Someday we’ll all be floating in our hover rocking chairs on our virtual porches, telling our genetically engineered grandchildren about the days when we had to actually use our hands to control computers and devices. They’ll stare in dull amazement through the advertisements hovering inches in front of their faces as we recount the days of remote controls, hardware buttons, and keyboards. “Really, grandpa?” they’ll ask when we tell them that before AI took over, we had to actually choose which video to watch ourselves. If all of this sounds like sci-fi hyperbole, think again: this week, Google Assistant unveiled new features allowing you to control your Roku devices all from your corporate-controlled AI assistant. So long, free will.

Roku devices can now be added as Home control services in Assistant or the Google Home app, meaning Google’s voice-controlled assistant can now run your streaming video player hands-free. All Roku devices running Roku OS 8.1 or higher are compatible. The following models are supported:

 

  • All Roku TV models
  • Roku Express (3700X, 3900X)
  • Roku Express+ (3710X, 3910X)
  • Roku Streaming Stick (3600X, 3800X)
  • Roku Streaming Stick+ (3810X)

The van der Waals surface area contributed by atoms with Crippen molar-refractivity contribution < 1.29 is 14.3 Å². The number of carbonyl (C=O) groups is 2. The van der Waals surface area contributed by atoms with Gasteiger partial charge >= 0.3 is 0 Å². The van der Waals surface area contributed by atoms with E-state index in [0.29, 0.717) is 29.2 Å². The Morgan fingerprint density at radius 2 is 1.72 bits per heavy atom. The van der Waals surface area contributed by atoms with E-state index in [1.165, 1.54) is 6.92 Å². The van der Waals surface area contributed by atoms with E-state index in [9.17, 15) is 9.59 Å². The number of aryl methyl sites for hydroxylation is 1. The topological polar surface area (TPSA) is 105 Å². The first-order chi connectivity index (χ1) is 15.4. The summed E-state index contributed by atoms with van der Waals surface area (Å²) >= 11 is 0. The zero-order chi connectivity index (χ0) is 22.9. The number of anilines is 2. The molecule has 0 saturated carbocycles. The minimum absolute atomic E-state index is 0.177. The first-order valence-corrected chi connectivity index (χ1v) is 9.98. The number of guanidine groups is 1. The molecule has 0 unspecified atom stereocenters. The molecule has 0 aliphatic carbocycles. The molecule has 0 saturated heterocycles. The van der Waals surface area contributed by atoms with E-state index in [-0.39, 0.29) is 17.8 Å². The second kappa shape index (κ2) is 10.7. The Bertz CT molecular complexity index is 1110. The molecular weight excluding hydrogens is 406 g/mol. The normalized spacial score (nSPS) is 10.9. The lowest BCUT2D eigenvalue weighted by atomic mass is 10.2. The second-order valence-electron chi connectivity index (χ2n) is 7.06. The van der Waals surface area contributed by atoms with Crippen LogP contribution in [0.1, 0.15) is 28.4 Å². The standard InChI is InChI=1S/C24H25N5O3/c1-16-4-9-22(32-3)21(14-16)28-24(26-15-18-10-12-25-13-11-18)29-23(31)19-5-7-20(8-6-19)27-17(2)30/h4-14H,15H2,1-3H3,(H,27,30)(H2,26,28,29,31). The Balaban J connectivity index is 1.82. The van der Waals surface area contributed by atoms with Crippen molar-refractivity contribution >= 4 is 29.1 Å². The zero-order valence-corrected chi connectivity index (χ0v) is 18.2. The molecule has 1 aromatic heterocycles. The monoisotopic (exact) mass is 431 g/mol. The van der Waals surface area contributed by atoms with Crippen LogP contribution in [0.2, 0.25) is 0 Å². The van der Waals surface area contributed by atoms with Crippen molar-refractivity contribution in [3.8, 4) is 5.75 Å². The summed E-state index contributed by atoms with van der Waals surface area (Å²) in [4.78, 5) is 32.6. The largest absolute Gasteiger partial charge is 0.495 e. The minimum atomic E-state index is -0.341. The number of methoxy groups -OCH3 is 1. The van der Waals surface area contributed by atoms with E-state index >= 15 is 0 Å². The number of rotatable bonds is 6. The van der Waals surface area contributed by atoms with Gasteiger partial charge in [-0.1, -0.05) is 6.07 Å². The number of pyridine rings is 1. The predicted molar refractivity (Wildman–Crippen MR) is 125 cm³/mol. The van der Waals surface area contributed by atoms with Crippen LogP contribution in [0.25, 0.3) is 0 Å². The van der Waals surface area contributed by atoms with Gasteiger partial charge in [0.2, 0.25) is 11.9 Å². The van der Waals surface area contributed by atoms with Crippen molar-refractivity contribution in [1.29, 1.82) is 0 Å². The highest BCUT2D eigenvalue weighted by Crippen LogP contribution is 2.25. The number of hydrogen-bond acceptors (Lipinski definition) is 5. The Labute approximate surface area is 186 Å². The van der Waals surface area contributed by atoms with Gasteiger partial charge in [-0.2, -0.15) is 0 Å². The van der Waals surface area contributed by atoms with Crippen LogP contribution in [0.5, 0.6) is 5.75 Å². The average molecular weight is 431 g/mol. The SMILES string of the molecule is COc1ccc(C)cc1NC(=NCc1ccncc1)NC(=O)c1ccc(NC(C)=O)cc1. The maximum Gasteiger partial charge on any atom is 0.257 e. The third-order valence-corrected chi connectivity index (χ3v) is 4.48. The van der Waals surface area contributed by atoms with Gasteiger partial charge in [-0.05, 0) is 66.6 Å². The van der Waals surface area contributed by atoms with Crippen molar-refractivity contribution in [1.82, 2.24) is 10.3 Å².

• Roku 2 (4210X)
  • Roku 3 (4200X, 4230X)
  • Roku 4 (4400X)
  • Roku Premiere (3920X,4620X)
  • Roku Premiere+ (3921X,4630X)
  • Roku Ultra (4640X, 4660X, 4661X)

For now, Android Police report, these new features only support American English and cannot yet support Netflix content. Still, for the other ocean of content available to stream on Roku, this new method of control will surely delight Google Assistant users. Using the “Hey Google” command, users can instruct their Roku to launch specific channels or find certain types of content, play/pause/stop video, raise or lower volume, and even make hardware changes like switching between surround sound modes or HDMI ports.

Each time a new device adds voice support, it’s one more hint that we’ll soon operate in a world where we converse with our technology rather than operate it with our crude ape-like hands like some sort of cavemen. Where were you when the machines started talking back?

Brett Tingley

Author Brett Tingley

Brett lives at the foot of the ancient Appalachian mountains in Asheville, North Carolina and writes about technology, science, and culture. Disclosure: Streaming Observer is supported by readers. Articles may contain referral links. For more information, see the disclosure at the bottom of the page.

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